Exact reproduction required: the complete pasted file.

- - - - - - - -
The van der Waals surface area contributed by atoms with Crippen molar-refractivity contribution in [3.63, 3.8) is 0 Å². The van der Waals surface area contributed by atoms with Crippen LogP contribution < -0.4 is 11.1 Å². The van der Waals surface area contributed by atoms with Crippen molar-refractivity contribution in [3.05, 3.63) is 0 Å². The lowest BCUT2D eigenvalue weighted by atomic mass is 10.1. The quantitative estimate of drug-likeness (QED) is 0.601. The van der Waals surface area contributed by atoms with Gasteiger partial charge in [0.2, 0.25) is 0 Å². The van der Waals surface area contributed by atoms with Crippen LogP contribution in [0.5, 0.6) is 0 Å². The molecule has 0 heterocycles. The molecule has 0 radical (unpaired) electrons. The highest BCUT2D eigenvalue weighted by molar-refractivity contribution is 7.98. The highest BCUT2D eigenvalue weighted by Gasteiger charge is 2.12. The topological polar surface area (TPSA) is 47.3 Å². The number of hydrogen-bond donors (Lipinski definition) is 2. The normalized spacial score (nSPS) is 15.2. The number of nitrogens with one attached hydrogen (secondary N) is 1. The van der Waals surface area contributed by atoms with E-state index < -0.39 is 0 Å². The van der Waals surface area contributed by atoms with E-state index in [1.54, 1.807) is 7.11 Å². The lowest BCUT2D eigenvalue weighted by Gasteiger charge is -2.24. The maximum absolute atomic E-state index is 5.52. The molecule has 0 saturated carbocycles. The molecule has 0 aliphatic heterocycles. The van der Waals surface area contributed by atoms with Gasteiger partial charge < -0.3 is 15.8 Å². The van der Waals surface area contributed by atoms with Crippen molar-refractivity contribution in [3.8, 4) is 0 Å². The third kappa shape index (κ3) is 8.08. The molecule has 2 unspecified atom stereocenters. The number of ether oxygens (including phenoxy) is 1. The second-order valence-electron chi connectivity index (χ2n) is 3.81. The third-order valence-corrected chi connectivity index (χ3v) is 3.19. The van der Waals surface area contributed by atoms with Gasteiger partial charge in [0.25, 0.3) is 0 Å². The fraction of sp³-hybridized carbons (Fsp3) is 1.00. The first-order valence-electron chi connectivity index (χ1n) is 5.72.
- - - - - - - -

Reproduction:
The van der Waals surface area contributed by atoms with Crippen molar-refractivity contribution in [3.63, 3.8) is 0 Å². The van der Waals surface area contributed by atoms with Crippen LogP contribution < -0.4 is 11.1 Å². The van der Waals surface area contributed by atoms with Crippen molar-refractivity contribution in [3.05, 3.63) is 0 Å². The lowest BCUT2D eigenvalue weighted by atomic mass is 10.1. The quantitative estimate of drug-likeness (QED) is 0.601. The van der Waals surface area contributed by atoms with Gasteiger partial charge in [0.2, 0.25) is 0 Å². The van der Waals surface area contributed by atoms with Crippen LogP contribution in [0.5, 0.6) is 0 Å². The molecule has 0 heterocycles. The molecule has 0 radical (unpaired) electrons. The highest BCUT2D eigenvalue weighted by molar-refractivity contribution is 7.98. The highest BCUT2D eigenvalue weighted by Gasteiger charge is 2.12. The topological polar surface area (TPSA) is 47.3 Å². The number of hydrogen-bond donors (Lipinski definition) is 2. The normalized spacial score (nSPS) is 15.2. The number of nitrogens with one attached hydrogen (secondary N) is 1. The van der Waals surface area contributed by atoms with E-state index < -0.39 is 0 Å². The van der Waals surface area contributed by atoms with E-state index in [1.54, 1.807) is 7.11 Å². The lowest BCUT2D eigenvalue weighted by Gasteiger charge is -2.24. The maximum absolute atomic E-state index is 5.52. The molecule has 0 saturated carbocycles. The molecule has 0 aliphatic heterocycles. The van der Waals surface area contributed by atoms with Gasteiger partial charge < -0.3 is 15.8 Å². The van der Waals surface area contributed by atoms with Crippen molar-refractivity contribution in [3.8, 4) is 0 Å². The third kappa shape index (κ3) is 8.08. The molecule has 2 unspecified atom stereocenters. The number of ether oxygens (including phenoxy) is 1. The second-order valence-electron chi connectivity index (χ2n) is 3.81. The third-order valence-corrected chi connectivity index (χ3v) is 3.19. The van der Waals surface area contributed by atoms with Gasteiger partial charge in [0.25, 0.3) is 0 Å². The fraction of sp³-hybridized carbons (Fsp3) is 1.00. The first-order valence-electron chi connectivity index (χ1n) is 5.72.